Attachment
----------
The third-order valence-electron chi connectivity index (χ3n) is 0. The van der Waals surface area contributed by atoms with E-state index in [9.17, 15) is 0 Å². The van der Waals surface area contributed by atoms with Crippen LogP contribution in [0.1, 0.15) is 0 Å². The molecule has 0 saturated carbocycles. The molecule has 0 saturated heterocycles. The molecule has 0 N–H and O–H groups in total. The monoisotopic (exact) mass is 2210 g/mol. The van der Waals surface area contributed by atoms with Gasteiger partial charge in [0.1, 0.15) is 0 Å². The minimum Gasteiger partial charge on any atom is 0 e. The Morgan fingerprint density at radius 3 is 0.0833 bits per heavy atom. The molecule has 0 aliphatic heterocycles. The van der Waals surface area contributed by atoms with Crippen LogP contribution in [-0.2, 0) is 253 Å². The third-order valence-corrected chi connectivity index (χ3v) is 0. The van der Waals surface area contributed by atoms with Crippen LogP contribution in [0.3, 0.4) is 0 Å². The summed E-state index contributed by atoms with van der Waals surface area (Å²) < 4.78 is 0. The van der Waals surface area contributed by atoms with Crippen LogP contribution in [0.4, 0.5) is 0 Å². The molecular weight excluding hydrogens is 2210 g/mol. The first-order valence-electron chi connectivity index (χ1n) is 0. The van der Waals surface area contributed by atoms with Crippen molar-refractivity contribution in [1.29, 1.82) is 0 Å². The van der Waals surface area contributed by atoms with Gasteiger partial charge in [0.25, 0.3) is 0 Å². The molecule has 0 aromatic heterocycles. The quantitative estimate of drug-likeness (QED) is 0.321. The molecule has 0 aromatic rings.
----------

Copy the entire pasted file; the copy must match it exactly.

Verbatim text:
The third-order valence-electron chi connectivity index (χ3n) is 0. The van der Waals surface area contributed by atoms with E-state index in [9.17, 15) is 0 Å². The van der Waals surface area contributed by atoms with Crippen LogP contribution in [0.1, 0.15) is 0 Å². The molecule has 0 saturated carbocycles. The molecule has 0 saturated heterocycles. The molecule has 0 N–H and O–H groups in total. The monoisotopic (exact) mass is 2210 g/mol. The van der Waals surface area contributed by atoms with Gasteiger partial charge in [0.1, 0.15) is 0 Å². The minimum Gasteiger partial charge on any atom is 0 e. The Morgan fingerprint density at radius 3 is 0.0833 bits per heavy atom. The molecule has 0 aliphatic heterocycles. The van der Waals surface area contributed by atoms with Crippen LogP contribution in [-0.2, 0) is 253 Å². The third-order valence-corrected chi connectivity index (χ3v) is 0. The van der Waals surface area contributed by atoms with Crippen LogP contribution in [0.3, 0.4) is 0 Å². The summed E-state index contributed by atoms with van der Waals surface area (Å²) < 4.78 is 0. The van der Waals surface area contributed by atoms with Crippen LogP contribution in [0.4, 0.5) is 0 Å². The molecular weight excluding hydrogens is 2210 g/mol. The first-order valence-electron chi connectivity index (χ1n) is 0. The van der Waals surface area contributed by atoms with Crippen molar-refractivity contribution in [1.29, 1.82) is 0 Å². The van der Waals surface area contributed by atoms with Gasteiger partial charge in [0.25, 0.3) is 0 Å². The molecule has 0 aromatic heterocycles. The quantitative estimate of drug-likeness (QED) is 0.321. The molecule has 0 aromatic rings.